New Delhi: India’s parliament is becoming a closed shop with most young lawmakers drawn from established political families, a British author has said in a new book that is making waves in New Delhi.
Patrick French, a London-based writer who is married to an Indian, conducted the first ever analysis of all 545 members of the Lok Sabha (lower house), and discovered dynastic families now exert an extraordinary grip on power.
Despite massive social upheaval in India over the last 20 years, more than two-thirds of Lok Sabha MPs aged 40 or under are effectively “hereditary”, according to his research.
French said he was intrigued when the 2004 election returned a new generation of young MPs glowing with “a sense of bland entitlement” but whose main “achievement was usually to have shared genes with an earlier leader”.
After the 2009 election, he gathered data on what factor was most influential in every MP’s rise to power, with categories including family, student politics, business or trade union links.
He found that more than two-thirds of the 66 MPs aged 40 or under could be described as “hereditary” as their political families were the biggest factor in their success — though of course they still have to be voted in.
Among the ruling Congress Party, every single one of its 11 MPs aged under 35 had a “hereditary” path to power. And almost 70 per cent of all female MPs were in politics through their family background.
Political succession is hardly new in India. Jawaharlal Nehru, the first prime minister after independence in 1947, began a dynasty in which his daughter, Indira Gandhi, and her son, Rajiv Gandhi, followed in his footsteps.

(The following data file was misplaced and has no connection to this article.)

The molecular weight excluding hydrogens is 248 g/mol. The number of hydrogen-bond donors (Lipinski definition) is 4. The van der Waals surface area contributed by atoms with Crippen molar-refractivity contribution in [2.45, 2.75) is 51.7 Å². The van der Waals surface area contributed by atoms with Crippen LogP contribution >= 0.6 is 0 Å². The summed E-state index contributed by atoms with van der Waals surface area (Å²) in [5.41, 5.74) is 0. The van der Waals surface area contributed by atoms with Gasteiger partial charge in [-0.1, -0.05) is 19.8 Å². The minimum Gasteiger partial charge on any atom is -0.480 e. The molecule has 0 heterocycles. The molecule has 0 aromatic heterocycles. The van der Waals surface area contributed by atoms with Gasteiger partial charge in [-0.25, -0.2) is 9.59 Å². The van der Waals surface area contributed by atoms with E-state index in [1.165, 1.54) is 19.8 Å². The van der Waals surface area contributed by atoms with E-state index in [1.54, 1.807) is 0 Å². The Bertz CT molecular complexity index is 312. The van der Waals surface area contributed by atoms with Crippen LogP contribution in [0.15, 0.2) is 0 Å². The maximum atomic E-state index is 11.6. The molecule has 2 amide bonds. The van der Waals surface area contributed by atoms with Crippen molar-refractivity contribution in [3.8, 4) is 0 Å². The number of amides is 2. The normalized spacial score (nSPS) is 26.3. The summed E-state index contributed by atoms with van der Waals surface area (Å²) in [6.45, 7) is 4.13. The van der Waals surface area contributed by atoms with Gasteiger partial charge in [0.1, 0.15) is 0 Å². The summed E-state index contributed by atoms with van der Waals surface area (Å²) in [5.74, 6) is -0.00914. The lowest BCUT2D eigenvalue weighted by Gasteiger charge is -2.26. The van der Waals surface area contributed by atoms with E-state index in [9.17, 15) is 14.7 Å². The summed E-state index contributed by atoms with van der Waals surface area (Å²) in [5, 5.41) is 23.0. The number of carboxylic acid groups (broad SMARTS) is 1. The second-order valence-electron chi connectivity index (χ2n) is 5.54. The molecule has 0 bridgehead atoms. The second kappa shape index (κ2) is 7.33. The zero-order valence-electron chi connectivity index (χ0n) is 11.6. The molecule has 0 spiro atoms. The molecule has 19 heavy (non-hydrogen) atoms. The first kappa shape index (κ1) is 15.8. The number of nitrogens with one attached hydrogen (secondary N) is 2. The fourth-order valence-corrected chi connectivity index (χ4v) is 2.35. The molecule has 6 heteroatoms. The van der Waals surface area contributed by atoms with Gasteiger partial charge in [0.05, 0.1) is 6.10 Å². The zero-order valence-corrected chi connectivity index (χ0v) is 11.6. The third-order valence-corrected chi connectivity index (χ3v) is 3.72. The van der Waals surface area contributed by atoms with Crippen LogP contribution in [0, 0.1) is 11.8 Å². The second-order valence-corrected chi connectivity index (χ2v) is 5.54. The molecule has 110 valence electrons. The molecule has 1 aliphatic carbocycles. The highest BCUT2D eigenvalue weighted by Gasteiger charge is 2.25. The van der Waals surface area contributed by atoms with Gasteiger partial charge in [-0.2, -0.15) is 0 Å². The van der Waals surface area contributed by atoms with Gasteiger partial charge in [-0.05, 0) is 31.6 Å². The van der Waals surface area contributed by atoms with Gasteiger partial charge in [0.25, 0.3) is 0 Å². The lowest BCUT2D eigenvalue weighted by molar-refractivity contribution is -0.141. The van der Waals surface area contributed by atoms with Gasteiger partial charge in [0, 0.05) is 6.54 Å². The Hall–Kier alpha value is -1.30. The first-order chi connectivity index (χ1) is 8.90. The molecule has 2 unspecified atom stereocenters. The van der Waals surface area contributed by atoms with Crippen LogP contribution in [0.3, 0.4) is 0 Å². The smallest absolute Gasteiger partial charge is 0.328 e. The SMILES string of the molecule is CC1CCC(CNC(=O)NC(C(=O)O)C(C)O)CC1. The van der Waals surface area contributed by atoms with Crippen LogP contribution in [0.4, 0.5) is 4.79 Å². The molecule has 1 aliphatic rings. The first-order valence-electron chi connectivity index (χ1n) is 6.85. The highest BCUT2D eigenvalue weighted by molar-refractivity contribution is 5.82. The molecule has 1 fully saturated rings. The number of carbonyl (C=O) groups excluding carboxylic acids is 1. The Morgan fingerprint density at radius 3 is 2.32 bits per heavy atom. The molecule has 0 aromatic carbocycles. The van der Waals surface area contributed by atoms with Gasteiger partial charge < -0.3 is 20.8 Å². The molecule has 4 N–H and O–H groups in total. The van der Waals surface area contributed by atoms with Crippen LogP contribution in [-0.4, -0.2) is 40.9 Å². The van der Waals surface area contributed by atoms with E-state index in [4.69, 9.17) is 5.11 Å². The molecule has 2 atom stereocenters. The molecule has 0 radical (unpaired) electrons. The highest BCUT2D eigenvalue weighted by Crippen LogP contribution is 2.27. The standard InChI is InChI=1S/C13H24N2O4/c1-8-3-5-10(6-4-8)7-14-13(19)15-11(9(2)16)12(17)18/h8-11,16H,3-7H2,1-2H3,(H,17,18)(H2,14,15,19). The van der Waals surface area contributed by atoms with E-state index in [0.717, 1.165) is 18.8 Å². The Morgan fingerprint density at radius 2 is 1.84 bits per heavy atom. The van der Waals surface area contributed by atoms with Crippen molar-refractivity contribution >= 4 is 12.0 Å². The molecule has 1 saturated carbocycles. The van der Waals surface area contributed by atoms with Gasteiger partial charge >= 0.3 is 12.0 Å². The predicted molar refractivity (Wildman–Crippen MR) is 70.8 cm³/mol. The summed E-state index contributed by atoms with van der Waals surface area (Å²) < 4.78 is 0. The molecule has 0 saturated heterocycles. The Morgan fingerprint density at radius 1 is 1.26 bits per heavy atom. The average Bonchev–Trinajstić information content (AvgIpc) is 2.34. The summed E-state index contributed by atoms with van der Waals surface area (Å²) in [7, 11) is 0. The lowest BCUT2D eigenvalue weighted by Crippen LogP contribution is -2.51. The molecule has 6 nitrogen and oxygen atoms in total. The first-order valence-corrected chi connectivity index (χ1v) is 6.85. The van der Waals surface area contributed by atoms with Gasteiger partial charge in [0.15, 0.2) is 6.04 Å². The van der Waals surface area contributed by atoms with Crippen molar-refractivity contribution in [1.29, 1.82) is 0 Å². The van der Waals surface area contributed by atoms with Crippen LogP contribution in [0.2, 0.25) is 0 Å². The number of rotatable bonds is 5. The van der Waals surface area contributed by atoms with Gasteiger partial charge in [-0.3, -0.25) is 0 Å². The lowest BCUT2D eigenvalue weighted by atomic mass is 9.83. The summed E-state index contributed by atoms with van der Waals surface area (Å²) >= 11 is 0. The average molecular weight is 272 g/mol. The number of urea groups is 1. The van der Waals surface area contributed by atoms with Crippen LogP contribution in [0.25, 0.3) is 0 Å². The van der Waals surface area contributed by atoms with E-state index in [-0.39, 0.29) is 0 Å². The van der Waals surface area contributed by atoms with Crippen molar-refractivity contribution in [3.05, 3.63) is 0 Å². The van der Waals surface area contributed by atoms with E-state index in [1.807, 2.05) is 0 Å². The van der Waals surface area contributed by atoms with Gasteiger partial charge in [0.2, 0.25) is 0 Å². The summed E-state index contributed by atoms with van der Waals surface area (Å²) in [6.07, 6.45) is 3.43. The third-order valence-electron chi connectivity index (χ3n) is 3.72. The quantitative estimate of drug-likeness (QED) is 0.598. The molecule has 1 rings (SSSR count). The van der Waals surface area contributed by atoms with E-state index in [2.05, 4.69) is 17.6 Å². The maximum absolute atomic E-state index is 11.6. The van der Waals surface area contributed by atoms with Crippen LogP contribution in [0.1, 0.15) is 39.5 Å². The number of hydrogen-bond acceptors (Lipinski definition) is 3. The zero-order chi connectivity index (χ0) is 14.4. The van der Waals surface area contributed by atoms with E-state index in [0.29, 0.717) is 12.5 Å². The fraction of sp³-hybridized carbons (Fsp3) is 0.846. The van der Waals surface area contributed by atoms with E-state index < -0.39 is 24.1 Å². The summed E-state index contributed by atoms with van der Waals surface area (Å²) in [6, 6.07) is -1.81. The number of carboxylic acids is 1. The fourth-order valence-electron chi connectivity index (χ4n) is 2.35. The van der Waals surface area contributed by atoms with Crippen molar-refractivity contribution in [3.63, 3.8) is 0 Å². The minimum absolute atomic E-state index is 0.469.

Rajiv’s wife Sonia is the current president of the Congress party, and their son, Rahul, 40, is a high-profile Member of Parliament tipped for the top.
French argues that as India undergoes rapid economic development, the whole ruling elite is closing in on itself — and that rampant nepotism is storing up trouble for the future.
“There will be a backlash,” French told reporters, saying that voters will eventually turn to fresh faces.
“At state level, there are a lot of ambitious, wealthy young politicians not from political families who want to push their way forward.
“The Lok Sabha situation was common knowledge in an anecdotal way but no one had looked at it statistically. It has got worse. I didn’t expect the results to be so clear-cut.”
French’s book, ‘India: A Portrait’, has created a stir among Delhi’s chattering classes, with Outlook magazine’s cover carrying the headline “Mummy-Papa MPs” over a cartoon of young lawmakers in prams.
Many reviews in Indian newspapers have praised the book for shining a light on how the country’s politicians are keeping it in the family — though others point out that India’s evolving democracy is less than 60 years old.
The raw data on MPs’ backgrounds has been released at theindiasite.com, detailing the dense network of fathers, uncles and endless family connections behind each member.
Some MPs’ biographies provide colourful variety, featuring former cricketers, film stars, low-caste “untouchables”, deposed princes and tribal elders.
One, Kameshwar Baitha, is a Maoist commander who won his seat at the last election despite being in custody in a Bihar jail facing 46 criminal cases ranging from murder to extortion.
For French, the make-up of parliament is just one part of India’s bewildering complexity as the country charges ahead with rapid industrial development and a sudden embrace of many Western values.
“I had a very depressing moment interviewing a man who spent years chained up in a quarry paying off his debts, and millions of Indians live a life not that different to his,” he said.
“But I ended up more optimistic than I expected because whatever might be wrong with the politics or anything else, the general population in India is young and dynamic and the long-term trajectory is positive.”